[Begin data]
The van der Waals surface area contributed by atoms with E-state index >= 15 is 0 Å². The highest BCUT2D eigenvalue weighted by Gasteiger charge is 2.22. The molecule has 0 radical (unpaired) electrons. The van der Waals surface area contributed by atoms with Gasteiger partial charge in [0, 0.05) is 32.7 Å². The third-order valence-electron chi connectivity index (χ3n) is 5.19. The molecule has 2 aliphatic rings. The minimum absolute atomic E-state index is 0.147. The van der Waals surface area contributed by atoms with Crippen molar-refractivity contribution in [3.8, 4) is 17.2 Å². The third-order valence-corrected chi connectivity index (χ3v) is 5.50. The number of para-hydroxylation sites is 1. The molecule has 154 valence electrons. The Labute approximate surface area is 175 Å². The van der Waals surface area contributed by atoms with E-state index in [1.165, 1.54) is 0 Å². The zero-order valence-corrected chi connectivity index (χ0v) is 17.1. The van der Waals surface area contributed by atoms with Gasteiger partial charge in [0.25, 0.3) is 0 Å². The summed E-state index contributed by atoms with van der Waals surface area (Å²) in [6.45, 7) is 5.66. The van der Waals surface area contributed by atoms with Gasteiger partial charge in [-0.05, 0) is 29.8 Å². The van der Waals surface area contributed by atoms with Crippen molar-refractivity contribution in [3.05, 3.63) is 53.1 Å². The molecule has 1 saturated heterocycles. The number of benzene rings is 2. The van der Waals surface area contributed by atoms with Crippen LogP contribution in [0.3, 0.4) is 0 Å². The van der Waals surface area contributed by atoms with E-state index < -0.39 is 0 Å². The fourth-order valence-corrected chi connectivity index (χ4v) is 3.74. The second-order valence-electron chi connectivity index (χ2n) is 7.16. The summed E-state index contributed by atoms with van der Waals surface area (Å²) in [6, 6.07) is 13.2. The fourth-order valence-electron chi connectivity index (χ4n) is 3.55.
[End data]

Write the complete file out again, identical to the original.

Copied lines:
The van der Waals surface area contributed by atoms with E-state index >= 15 is 0 Å². The highest BCUT2D eigenvalue weighted by Gasteiger charge is 2.22. The molecule has 0 radical (unpaired) electrons. The van der Waals surface area contributed by atoms with Gasteiger partial charge in [0, 0.05) is 32.7 Å². The third-order valence-electron chi connectivity index (χ3n) is 5.19. The molecule has 2 aliphatic rings. The minimum absolute atomic E-state index is 0.147. The van der Waals surface area contributed by atoms with Crippen molar-refractivity contribution in [3.8, 4) is 17.2 Å². The third-order valence-corrected chi connectivity index (χ3v) is 5.50. The number of para-hydroxylation sites is 1. The molecule has 154 valence electrons. The Labute approximate surface area is 175 Å². The van der Waals surface area contributed by atoms with E-state index in [1.165, 1.54) is 0 Å². The zero-order valence-corrected chi connectivity index (χ0v) is 17.1. The van der Waals surface area contributed by atoms with Gasteiger partial charge in [0.25, 0.3) is 0 Å². The summed E-state index contributed by atoms with van der Waals surface area (Å²) in [6.45, 7) is 5.66. The van der Waals surface area contributed by atoms with Gasteiger partial charge in [-0.05, 0) is 29.8 Å². The van der Waals surface area contributed by atoms with Crippen molar-refractivity contribution in [3.05, 3.63) is 53.1 Å². The molecule has 1 saturated heterocycles. The number of benzene rings is 2. The van der Waals surface area contributed by atoms with Crippen LogP contribution in [0.3, 0.4) is 0 Å². The van der Waals surface area contributed by atoms with E-state index < -0.39 is 0 Å². The fourth-order valence-corrected chi connectivity index (χ4v) is 3.74. The second-order valence-electron chi connectivity index (χ2n) is 7.16. The summed E-state index contributed by atoms with van der Waals surface area (Å²) in [6, 6.07) is 13.2. The fourth-order valence-electron chi connectivity index (χ4n) is 3.55.